- #1

Irishwake

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A co-worker and I were a little bored at work the last week and stumbled our way into playing around with basic circuits. Long story short we have made several simple series and parallel circuit diagrams and we practice working out the math and voltage drops across resistors and what not.

A question we cannot seem to be definitively answered is this; What is the relationship of Voltage Dropped

*across*the LED and the LEDs rated Forward Voltage? Let's say we have a simple circuit:

9V DC Power Source > 350Ω Resistor > Single Red LED with Vf of 2.5V

First we calculated (based on the data sheet of the LED stating 20mA for I) that we would need a 325Ω resistor. (I used a 350Ω above to get the current under the LED rating, 19.444mA specifically).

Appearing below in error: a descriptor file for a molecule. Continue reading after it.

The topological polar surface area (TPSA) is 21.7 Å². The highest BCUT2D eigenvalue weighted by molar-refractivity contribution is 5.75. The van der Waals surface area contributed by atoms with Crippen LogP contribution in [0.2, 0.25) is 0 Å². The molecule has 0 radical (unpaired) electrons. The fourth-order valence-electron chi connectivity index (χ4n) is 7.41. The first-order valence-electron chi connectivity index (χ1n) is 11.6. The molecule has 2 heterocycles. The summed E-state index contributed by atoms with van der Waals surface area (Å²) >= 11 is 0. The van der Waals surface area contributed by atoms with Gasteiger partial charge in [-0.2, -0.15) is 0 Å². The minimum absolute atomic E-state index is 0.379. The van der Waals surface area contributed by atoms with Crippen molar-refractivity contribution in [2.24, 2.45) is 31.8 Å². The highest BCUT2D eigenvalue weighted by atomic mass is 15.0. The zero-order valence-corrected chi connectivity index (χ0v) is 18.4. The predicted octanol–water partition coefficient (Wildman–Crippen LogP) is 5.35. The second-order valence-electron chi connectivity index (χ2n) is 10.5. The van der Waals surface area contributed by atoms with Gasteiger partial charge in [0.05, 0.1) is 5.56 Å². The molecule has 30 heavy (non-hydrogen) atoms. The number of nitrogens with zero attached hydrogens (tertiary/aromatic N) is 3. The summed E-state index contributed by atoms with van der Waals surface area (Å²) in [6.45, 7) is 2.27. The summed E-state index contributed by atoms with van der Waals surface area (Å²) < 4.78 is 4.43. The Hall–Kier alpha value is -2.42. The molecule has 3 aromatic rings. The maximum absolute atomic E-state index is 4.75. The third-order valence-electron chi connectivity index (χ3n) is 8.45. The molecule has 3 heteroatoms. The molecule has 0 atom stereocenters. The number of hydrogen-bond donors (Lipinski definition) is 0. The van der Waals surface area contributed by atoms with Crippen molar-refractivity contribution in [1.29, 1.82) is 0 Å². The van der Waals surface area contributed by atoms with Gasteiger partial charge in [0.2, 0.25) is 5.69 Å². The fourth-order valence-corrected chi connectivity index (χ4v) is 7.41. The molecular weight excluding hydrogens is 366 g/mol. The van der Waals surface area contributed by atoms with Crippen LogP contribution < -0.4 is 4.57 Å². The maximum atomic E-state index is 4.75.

This gives us a voltage drop of 6.806V at the resistor and 2.194V at the LED.

What is the relationship of Voltage Dropped

*across*the LED and the LEDs rated Forward Voltage?

In addition:

Does the Vd across the LED being LESS than the Vf

*rating*of the LED have anything to do with, well anything?

What would happen if Vd was

*more*than Vf? Would the LED just burn itself out?

Does Vd

*need*to be less than Vf?

Thanks in advance for what seem to be some simple questions that we're having difficulty getting straight answers to.